Understanding Negligence Principles Including Duty of Care and Standard of Care, among other things
Negligence matters are among the most common torts that give rise to litigation claims (lawsuits) and often involve injury to persons or damage to property caused by the carelessness of others such as the failure to, among other things, properly keep walkways safe resulting in a 'slip and fall'. Negligence was recently defined in Seyom v. TTC, 2018 ONSC 6848 as:
 Generally speaking, negligence is the doing of something which a reasonably prudent person would not do, or the failure to do something which a reasonably prudent person would do, under circumstances similar to that found in a case. Negligence is relative to the circumstances. Negligent conduct gives rise, through an act or omission, to an unreasonable risk of harm.
A case in negligence may be founded when:
- There is a duty of care owed;
- There is a standard of care owed that has been unreasonably breached;
- There is harm as result of the breach that was reasonably foreseeable; and
- There are no public policy reasons to negate liability.
Duty of Care
"The duty of care in negligence law is based upon a relationship of proximity between parties which requires one person to take reasonable care for the protection of the other."; Lewis Klar, Tort Law, 3rd ed. (Toronto: Carswell, 2003) at 153 [Klar]
The duty of care owed to those within a relationship of proximity is known as the 'neighbour principle' per the precedent in Donoghue v. Stevenson,  A.C. 562 where it was said by Lord Atkin at page 580:
You must take reasonable care to avoid acts or omissions which you can reasonably foresee would be likely to injure your neighbour. Who, then, in law is my neighbour? The answer seems to be - persons who are so closely and directly affected by my act that I ought reasonably to have them in contemplation as being so affected when I am directing my mind to the acts or omissions which are called into question.
Standard of Care
The standard of care in negligence law is based upon the failure to do what a reasonable person would do, or failure to refrain from doing what a reasonable person would refrain from doing, when faced with the same circumstances; Seyom, supra at paragraph 6. It is important to keep in mind that a 'reasonable person' is merely a fictitious person. The test is one of whether the risks of harm were reasonably foreseeable such that proper care should be taken at the time, without considering afterward, with 20/20 hindsight, whether the risks of harm were a possibility - as by using such a hindsight test, whenever there has been an occurrence of harm stemming from a risk, the possibility of the risk actually occurring would be shown as absolute. Determining whether there was a breach of the standard of care is a considerably different question than asking whether an occurrence of a potential risk took place.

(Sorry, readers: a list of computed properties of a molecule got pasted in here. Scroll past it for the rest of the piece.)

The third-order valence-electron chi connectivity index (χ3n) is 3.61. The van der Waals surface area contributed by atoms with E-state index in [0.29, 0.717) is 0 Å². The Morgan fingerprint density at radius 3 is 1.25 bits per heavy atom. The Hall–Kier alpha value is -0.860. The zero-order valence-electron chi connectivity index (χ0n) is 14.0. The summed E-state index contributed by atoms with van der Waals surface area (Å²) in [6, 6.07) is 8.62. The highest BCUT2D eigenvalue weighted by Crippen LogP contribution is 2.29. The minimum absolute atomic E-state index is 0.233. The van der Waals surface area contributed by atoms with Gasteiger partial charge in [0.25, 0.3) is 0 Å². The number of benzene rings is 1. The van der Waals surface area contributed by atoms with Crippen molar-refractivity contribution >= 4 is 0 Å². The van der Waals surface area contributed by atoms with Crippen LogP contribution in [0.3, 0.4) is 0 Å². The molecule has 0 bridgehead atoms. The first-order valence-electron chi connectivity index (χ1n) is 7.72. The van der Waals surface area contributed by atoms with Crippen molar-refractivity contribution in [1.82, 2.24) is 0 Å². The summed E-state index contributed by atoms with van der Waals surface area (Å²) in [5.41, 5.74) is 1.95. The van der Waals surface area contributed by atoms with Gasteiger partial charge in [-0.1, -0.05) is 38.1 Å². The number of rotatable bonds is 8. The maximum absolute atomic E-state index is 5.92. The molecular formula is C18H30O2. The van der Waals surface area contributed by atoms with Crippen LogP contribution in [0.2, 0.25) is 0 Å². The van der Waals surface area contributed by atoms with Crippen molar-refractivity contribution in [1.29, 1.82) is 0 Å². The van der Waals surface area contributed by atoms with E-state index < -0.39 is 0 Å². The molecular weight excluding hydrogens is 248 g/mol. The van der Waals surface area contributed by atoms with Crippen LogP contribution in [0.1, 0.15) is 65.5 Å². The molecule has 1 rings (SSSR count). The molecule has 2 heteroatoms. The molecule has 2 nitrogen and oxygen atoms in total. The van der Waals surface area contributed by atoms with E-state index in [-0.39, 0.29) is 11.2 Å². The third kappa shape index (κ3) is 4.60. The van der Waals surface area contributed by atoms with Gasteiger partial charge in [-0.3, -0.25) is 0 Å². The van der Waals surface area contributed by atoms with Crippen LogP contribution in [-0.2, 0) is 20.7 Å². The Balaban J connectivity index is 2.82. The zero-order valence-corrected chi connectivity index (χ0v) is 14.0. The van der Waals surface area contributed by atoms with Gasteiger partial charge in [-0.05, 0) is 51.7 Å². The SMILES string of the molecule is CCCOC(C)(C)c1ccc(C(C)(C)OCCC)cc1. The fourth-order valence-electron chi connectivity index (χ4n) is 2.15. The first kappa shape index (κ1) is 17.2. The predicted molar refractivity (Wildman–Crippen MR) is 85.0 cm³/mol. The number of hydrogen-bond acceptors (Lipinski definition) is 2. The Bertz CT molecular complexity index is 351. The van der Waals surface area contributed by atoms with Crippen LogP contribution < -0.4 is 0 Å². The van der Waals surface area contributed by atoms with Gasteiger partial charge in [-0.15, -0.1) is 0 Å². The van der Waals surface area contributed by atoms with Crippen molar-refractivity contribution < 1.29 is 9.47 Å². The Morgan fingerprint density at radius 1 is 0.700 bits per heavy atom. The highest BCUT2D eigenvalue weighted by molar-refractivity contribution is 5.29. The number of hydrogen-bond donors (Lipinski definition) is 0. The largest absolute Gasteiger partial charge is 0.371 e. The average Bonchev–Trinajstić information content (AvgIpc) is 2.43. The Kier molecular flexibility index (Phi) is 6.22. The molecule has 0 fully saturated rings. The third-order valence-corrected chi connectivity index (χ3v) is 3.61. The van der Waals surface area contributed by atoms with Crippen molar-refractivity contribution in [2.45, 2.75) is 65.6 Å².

Commonly Misunderstood Concepts
Over the years, cases continue to refine and clarify the principles founded in Donoghue; and in particular, those in regards to the general, rather than specific, 'duty of care' as well as to assist in resolving confusion that may arise when attempting to understand the difference between the legal duty of care and the standard of care. These two important yet separate concepts were well articulated by the Court of Appeal in the case of Rausch v. Pickering (City), 2013 ONCA 740 wherein it was stated:
 The foundation of a claim in negligence is the recognition of a duty of care owed by the defendant to the plaintiff. A duty of care is not a duty to do anything specific: the duty is to take reasonable care to avoid causing foreseeable harm to those with whom one is in a relationship of proximity.